The Care Act 2014 requires each Safeguarding Adults Board (SAB) to publish an annual report.
The Care Act (Schedule 2.4 (1) a–g) defines the minimum content of an annual report:
As soon as is feasible after the end of each financial year, a SAB must publish a report on:
- What it has done during that year to achieve its objective,
- What it has done during that year to implement its strategy,
- What each member has done during that year to implement the strategy,
- The findings of the reviews arranged by it under section 44 (safeguarding adults reviews) which have concluded in that year (whether or not they began in that year),
- The reviews arranged by it under that section which are ongoing at the end of that year (whether or not they began in that year),
- What it has done during that year to implement the findings of reviews arranged by it under that section, and
- Where it decides during that year not to implement a finding of a review arranged by it under that section, the reasons for its decision.
The performance of member agencies and how effectively, or otherwise, they are working together should be included in the report. Questions for consideration include the following:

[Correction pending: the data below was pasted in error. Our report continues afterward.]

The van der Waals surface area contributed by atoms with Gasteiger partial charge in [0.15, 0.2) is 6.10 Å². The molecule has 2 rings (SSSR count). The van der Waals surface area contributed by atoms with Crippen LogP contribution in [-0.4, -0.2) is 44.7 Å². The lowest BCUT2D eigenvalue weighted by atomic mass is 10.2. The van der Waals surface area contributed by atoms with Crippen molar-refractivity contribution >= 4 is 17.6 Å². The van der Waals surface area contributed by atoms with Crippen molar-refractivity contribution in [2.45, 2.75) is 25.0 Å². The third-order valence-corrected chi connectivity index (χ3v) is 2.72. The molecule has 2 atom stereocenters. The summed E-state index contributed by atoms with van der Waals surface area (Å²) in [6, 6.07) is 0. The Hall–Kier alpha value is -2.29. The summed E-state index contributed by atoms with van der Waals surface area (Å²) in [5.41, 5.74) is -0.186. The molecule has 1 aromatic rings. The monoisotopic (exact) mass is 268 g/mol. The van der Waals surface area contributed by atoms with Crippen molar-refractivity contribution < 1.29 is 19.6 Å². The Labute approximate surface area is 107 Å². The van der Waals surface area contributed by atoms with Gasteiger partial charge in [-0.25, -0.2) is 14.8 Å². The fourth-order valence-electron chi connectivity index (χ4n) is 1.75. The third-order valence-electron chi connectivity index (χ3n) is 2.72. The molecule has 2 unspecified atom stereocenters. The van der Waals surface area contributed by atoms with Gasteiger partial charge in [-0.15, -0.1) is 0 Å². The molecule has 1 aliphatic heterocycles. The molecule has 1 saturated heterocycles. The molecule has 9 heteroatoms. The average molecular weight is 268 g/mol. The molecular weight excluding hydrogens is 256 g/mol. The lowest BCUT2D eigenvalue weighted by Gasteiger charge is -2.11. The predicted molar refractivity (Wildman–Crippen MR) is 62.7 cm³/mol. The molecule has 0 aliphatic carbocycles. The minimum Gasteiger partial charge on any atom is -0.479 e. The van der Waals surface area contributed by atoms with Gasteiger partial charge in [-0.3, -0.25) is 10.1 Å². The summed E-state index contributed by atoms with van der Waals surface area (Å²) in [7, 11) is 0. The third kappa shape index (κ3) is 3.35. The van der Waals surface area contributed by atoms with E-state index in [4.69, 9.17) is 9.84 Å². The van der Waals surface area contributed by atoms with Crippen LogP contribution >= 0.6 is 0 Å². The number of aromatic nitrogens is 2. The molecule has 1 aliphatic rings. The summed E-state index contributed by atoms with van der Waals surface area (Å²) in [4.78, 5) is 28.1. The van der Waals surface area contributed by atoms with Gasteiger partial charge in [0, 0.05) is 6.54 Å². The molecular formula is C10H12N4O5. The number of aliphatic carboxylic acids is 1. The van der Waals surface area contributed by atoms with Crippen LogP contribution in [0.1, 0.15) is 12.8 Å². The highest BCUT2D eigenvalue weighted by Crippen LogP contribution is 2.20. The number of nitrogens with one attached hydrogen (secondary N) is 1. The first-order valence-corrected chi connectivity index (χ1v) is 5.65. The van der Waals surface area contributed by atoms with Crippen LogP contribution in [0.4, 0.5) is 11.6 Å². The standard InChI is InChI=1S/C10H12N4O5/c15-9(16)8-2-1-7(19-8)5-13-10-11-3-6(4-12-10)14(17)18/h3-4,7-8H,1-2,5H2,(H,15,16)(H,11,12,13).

- Are adequate resources being committed by each agency?
- Is there effective collaborative working?
- Is the sum of their efforts greater than the parts?
- Is the service model in place fit for purpose and the best available?
- What examples are there of a culture of challenge to performance across the SAB?
The annual report must be sent to:
- The chief executive and leader of the local authority which established the SAB,
- Any local policing body that is required to sit on the SAB,
- The local Healthwatch organisation,
- The chair of the local health and wellbeing board.
Annual reports should form the basis for the consultation on the strategic plan for the coming year.
A SAB should seek assurance from its members that the annual report has been considered within their internal governance processes.
LSAB Annual Report 2015-2016